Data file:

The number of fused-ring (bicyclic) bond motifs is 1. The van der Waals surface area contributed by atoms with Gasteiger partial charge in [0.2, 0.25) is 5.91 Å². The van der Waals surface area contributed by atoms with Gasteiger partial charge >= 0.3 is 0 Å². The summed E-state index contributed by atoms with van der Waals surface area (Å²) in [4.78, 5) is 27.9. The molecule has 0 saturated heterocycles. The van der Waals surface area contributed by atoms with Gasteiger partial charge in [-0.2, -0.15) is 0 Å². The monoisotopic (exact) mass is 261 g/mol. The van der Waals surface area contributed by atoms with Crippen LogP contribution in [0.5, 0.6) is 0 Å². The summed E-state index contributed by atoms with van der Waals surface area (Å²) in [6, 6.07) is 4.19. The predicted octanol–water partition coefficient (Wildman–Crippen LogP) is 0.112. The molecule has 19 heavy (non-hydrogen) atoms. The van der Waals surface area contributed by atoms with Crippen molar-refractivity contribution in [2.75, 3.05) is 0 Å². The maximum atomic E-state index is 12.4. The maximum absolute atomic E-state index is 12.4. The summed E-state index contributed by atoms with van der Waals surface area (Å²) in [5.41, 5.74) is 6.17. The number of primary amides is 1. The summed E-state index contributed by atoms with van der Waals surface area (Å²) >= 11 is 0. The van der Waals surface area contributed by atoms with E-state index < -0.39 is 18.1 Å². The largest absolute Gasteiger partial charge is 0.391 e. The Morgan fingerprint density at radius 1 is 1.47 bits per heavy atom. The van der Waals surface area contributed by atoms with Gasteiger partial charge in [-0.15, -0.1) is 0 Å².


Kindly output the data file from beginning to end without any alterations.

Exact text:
The number of fused-ring (bicyclic) bond motifs is 1. The van der Waals surface area contributed by atoms with Gasteiger partial charge in [0.2, 0.25) is 5.91 Å². The van der Waals surface area contributed by atoms with Gasteiger partial charge >= 0.3 is 0 Å². The summed E-state index contributed by atoms with van der Waals surface area (Å²) in [4.78, 5) is 27.9. The molecule has 0 saturated heterocycles. The van der Waals surface area contributed by atoms with Gasteiger partial charge in [-0.2, -0.15) is 0 Å². The monoisotopic (exact) mass is 261 g/mol. The van der Waals surface area contributed by atoms with Crippen LogP contribution in [0.5, 0.6) is 0 Å². The summed E-state index contributed by atoms with van der Waals surface area (Å²) in [6, 6.07) is 4.19. The predicted octanol–water partition coefficient (Wildman–Crippen LogP) is 0.112. The molecule has 19 heavy (non-hydrogen) atoms. The van der Waals surface area contributed by atoms with Crippen molar-refractivity contribution in [2.75, 3.05) is 0 Å². The maximum atomic E-state index is 12.4. The maximum absolute atomic E-state index is 12.4. The summed E-state index contributed by atoms with van der Waals surface area (Å²) in [5.41, 5.74) is 6.17. The number of primary amides is 1. The summed E-state index contributed by atoms with van der Waals surface area (Å²) >= 11 is 0. The van der Waals surface area contributed by atoms with E-state index < -0.39 is 18.1 Å². The largest absolute Gasteiger partial charge is 0.391 e. The Morgan fingerprint density at radius 1 is 1.47 bits per heavy atom. The van der Waals surface area contributed by atoms with Gasteiger partial charge in [-0.15, -0.1) is 0 Å².